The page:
Damian Lillard, Beno Udrih, LaMarcus Aldridge, Kenyon Martin

Trail Blazers commentators really mad about Scott Brooks benching LaMarcus Aldridge and Damian Lillard

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In the 2012 All-Star Game, LaMarcus Aldridge played fewer than 10 minutes, and he clearly wasn’t pleased with such a reduced role.

Ben Golliver of Blazer’s Edge:

After the game, Aldridge addressed a small group of reporters in the Mixed Zone media area, saying that he was as surprised about his playing time as everyone else. He said multiple times that he “definitely” expected more run.

“8 minutes? 9 minutes? I definitely did… I thought I was going to play more. It’s fine though. I had fun.”

And why should he have been satisfied with so few minutes? Aldridge is an excellent player who’s used to playing more. Of course, all his teammates fit in the same boat, so most of them probably felt that way.

But that doesn’t wipe out Aldridge’s license to want more playing time.

To his credit, though, Aldridge didn’t overblow his dismay. Aldridge, via Golliver:

“It’s cool,” he said. “First All-Star Game. Have the first one behind me. It was an eventful weekend, and now it’s over.”

He said he does not view the playing time he received as a snub on the level of being overlooked for selection to the 2011 All-Star Game.

“I could look at it like that, but I’m not… I had fun talking with the guys and being with the guys. It’s always going to be something. I think with my luck, it’s always something. I’m not going to trip on that. I’m going to go back and try to win games.”

Back in the All-Star Game this season – with the Thunder’s Scott Brooks coaching again, as he did in 2012 – Aldridge played just 13:17. His Trail Blazers teammate, Damian Lillard, saw the court for just 8:44 – even fewer minutes than Aldridge got two years ago.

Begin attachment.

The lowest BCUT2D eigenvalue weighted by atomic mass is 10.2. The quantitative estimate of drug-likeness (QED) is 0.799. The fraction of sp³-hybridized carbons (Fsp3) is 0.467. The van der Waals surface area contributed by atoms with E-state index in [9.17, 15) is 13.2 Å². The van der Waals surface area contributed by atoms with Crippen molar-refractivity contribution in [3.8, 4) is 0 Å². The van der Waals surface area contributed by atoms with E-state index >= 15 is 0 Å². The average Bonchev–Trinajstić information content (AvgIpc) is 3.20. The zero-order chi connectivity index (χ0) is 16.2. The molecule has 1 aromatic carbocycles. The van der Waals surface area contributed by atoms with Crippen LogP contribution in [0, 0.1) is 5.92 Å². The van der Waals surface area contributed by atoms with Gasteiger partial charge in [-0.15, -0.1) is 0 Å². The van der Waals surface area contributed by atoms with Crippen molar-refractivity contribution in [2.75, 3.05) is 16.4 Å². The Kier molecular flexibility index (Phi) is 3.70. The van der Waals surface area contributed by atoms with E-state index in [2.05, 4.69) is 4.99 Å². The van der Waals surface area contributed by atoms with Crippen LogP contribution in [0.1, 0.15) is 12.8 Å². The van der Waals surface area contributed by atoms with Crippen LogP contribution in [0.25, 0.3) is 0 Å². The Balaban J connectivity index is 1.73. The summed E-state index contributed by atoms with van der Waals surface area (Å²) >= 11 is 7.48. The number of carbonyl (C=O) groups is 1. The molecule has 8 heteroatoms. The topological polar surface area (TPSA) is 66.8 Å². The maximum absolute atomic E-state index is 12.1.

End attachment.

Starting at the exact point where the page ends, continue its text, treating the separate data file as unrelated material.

This time, the complaints coming from Portland aren’t so tempered.

Trail Blazers color commentators Mike Rice Sr. (television) and Antonio Harvey (radio) had harsh words for Brooks (hat tip: Golliver).

Rice:

Harvey:

It’s important to remember Rice and Harvey don’t speak for Aldridge and Lillard, both of whom said they accepted their roles.

Aldridge, via Mike Tokito of The Oregonian:

“I definitely had my opportunity to score,” Aldridge said. “Didn’t make any shots, but I think I played more minutes – what’d I play tonight, 14 minutes? —  I think that’s an All-Star Game high for me. It was fun. The whole weekend was fun. I had fun with the activities and the things for the fans.”

Lillard, via Tokito:

“You’ve got guys that are producing at the same level that I am for my team, but they’ve been here five times already, so they’re going to be on the floor,” Lillard said. “That’s a respect thing. If I’m ever a five-time All-Star, four-time All-Star, and a first-time All-Star came in and played more minutes than me, or finishing the game over me, I’m not going to like that. So I respect it.”

Rice and Harvey are so closely affiliated with the Trail Blazers that their tweets carry weight, and both commentators overreacted. Every single All-Star played fewer minutes Sunday than his season per-game average. Some had to accept greater reductions than others, but everyone took at least some cut. Rice and Harvey would do well to consider that and the fact that Durant and most of the other minutes leaders are better than Aldridge and Lillard. Rice and Harvey just look petty.

Aldridge and Lillard, especially by comparison, look gracious.